Authors of the research:
Personal relationships are most often used in employment in oil & gas, construction, and trade companies. The frequency of their use depends on the employee’s age, educational level, work experience, and place of residence, as well as the company size and type, according to research carried out by Olga Mayorova and Elena Artyukhova. Obtaining a Job through the ‘back door’ is most prevalent in the North Caucasian region.
The study ‘Russian labour market: evolution of formal and informal mechanisms for job search’ was based on the results of the Russian Longitudinal Monitoring Survey – HSE (RLMS-HSE), 2006-2014.
Answers to the question ‘How did you find your main job?’ formed the key data for the researchers. RLMS-HSE respondents (employed citizens aged 15-60) were offered one of the following options to describe how they found their job:
The researchers divided the informal mechanisms (also known as personal relations or social networks) into two subdivisions; strong ties (jobs found through the family) and weak ties (through friends and acquaintances).
Males are more inclined to act informally. But differences according to gender are not considerable, the researchers noted: about 50% of males and 44% of females have found jobs through friends, while 13% and 10%, respectively, found work through families.
Family ties help young people enter the job market. The maximum share of those employed thanks to family (17%) is among employees aged 15 to 24. Later, this share shrinks (7% among people aged 45-55), but the share of those who have used help from friends grows (52% among people aged 35-44).
Geography also influences the job hunting procedure. For example, strong ties are used in North Caucasus twice as often as in other regions. Strong ties are also the main channel for job hunting in small towns with a population of less than 10,000. Weak ties prevail in Moscow, St. Petersburg, Central Russia, Volga Region, and in cities with a population of over 10,000.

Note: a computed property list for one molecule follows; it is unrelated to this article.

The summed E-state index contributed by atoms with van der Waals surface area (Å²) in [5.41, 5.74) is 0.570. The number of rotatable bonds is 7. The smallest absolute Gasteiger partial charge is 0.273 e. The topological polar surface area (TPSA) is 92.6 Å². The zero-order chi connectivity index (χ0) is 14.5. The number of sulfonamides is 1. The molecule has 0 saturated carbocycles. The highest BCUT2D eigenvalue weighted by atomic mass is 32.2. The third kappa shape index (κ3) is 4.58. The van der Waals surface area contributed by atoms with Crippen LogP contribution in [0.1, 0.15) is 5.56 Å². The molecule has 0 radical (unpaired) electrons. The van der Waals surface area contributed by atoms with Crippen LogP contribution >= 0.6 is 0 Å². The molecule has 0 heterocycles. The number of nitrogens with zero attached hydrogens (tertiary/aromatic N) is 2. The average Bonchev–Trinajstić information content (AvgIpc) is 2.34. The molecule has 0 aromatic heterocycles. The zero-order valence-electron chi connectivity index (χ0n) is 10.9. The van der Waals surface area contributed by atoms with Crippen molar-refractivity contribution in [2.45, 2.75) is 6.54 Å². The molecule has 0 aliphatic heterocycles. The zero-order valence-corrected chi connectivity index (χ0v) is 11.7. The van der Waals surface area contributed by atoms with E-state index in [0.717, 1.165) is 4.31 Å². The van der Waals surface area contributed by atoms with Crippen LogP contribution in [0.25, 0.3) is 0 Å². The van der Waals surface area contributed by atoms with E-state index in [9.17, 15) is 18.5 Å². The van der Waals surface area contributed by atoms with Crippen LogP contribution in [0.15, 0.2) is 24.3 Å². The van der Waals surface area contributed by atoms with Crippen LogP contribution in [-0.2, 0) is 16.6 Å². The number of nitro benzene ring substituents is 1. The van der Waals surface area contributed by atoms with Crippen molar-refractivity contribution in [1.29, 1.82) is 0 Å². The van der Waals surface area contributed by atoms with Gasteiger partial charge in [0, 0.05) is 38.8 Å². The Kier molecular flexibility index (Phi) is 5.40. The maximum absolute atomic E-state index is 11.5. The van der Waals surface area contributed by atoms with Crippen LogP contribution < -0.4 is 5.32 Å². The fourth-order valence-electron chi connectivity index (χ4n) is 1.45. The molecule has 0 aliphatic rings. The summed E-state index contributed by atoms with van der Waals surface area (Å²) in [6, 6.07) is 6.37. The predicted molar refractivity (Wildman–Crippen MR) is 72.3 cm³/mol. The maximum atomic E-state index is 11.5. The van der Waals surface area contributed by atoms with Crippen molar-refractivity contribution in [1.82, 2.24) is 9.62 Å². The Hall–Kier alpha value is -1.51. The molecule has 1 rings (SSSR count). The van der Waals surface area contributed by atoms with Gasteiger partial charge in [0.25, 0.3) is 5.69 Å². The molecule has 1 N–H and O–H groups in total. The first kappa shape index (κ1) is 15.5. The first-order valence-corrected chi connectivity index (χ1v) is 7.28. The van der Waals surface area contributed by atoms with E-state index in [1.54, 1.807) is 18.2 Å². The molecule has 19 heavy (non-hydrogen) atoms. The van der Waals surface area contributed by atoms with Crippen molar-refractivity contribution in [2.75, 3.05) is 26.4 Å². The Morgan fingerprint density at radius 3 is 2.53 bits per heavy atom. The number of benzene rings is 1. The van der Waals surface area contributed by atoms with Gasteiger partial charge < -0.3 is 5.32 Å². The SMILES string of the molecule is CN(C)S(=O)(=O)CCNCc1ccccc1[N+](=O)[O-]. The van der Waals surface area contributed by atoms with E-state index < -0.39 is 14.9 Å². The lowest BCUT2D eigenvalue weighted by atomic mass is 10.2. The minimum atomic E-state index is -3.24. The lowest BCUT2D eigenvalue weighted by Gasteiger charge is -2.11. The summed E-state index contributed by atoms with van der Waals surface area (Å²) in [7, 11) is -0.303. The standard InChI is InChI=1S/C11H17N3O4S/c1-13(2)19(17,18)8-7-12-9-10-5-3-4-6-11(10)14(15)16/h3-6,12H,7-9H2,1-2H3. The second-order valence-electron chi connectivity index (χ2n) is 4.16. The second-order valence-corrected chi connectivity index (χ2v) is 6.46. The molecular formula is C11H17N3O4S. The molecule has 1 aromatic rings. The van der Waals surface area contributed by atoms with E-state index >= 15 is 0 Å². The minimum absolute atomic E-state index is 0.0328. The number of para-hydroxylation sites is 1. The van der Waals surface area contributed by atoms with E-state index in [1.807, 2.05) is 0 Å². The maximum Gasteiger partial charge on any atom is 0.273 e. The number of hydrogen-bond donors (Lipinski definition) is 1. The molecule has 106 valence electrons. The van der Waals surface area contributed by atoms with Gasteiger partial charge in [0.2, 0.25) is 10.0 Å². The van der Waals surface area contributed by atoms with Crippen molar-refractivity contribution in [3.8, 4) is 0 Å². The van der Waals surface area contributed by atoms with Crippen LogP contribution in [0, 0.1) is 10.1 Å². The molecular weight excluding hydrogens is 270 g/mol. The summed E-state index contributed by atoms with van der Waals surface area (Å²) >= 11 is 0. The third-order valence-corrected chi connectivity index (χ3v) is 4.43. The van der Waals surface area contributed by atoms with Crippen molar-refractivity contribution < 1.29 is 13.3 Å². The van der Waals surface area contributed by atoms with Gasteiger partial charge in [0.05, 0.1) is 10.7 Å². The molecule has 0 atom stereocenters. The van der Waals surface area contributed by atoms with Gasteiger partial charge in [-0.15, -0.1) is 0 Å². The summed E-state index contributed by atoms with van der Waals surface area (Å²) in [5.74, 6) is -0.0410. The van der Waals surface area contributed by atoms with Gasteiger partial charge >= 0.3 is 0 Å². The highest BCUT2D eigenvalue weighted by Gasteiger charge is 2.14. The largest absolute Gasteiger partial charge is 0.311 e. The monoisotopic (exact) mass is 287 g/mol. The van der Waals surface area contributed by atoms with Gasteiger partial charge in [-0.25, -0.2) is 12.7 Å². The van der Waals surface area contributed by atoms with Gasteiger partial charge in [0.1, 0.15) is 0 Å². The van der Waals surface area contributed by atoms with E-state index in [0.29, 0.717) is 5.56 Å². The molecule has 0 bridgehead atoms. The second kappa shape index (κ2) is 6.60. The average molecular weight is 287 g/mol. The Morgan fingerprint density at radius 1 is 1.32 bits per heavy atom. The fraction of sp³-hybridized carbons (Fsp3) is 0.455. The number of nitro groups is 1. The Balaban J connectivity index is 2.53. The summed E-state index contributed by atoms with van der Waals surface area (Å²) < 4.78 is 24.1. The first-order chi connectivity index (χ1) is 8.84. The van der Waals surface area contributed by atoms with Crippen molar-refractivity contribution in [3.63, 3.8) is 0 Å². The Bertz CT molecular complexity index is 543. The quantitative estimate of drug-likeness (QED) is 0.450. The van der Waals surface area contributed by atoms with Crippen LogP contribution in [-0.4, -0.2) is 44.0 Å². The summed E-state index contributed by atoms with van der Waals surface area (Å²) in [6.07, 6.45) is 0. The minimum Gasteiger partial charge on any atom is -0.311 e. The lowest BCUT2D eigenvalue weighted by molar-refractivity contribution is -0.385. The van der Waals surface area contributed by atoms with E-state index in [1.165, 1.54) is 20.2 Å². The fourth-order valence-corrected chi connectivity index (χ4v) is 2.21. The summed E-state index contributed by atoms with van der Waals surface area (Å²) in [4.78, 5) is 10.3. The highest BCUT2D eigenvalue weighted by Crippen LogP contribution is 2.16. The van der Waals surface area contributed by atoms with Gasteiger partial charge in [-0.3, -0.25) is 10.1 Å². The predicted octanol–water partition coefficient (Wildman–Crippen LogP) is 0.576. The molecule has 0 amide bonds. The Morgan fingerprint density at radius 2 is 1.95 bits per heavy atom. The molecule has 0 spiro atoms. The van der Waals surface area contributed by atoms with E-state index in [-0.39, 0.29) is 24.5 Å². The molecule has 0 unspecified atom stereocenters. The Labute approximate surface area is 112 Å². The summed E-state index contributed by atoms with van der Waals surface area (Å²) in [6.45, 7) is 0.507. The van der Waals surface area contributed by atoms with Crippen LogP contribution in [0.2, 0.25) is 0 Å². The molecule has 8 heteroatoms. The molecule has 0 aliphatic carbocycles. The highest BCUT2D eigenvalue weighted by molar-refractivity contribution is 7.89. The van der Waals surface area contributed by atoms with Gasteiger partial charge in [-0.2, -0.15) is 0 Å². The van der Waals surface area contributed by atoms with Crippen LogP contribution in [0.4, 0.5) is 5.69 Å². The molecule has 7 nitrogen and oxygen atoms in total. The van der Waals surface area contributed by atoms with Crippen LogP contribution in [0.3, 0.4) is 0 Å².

People with high educational and qualification levels appeal to family and friends less often.
Salary expectations define the strategy for job hunting: candidates who agree to low salaries use strong ties more often. Weak ties turn to be important for those looking for a higher income. The frequency of use of both types of connection depends on the type of the company. Informal methods were primarily used by employees of private (60%) and foreign (55%) companies, rather than public institutions (50%).
The share of employees from ‘social networks’ is considerable both in big and small firms. For example, their share is almost 54% in companies with over 1000 staff, and 66% in companies with a staff of less than 10. The importance of family ties grows in big companies, while small firms use friends (55% in companies with less than 10 staff).
Some industry-related specifics have also been detected. Workers in education, culture, science and medicine use their relations less often than those in other fields. People employed in construction, trade and service industry address their friends more often, and those employed in oil & gas, heavy and power industries use their family ties.
The use of personal relations is effective in job hunting in Russia and is regulated by the job market, the research authors concluded. The proportions of different search strategies (formal and informal) react to changes in the dynamics of employment and GDP. For example, after the 2008 crisis, when GDP fell, as well as the employment rate, the role of social networks grew, and the number of those who found a job through formal methods fell. The same fluctuations were observed in 2011 and 2012.In total, the share of Russian staff employed through the use of family and friend connections has remained stable, about 55-60% between 2006 and 2014. This is similar to the situation in the labour markets in most developed market economies.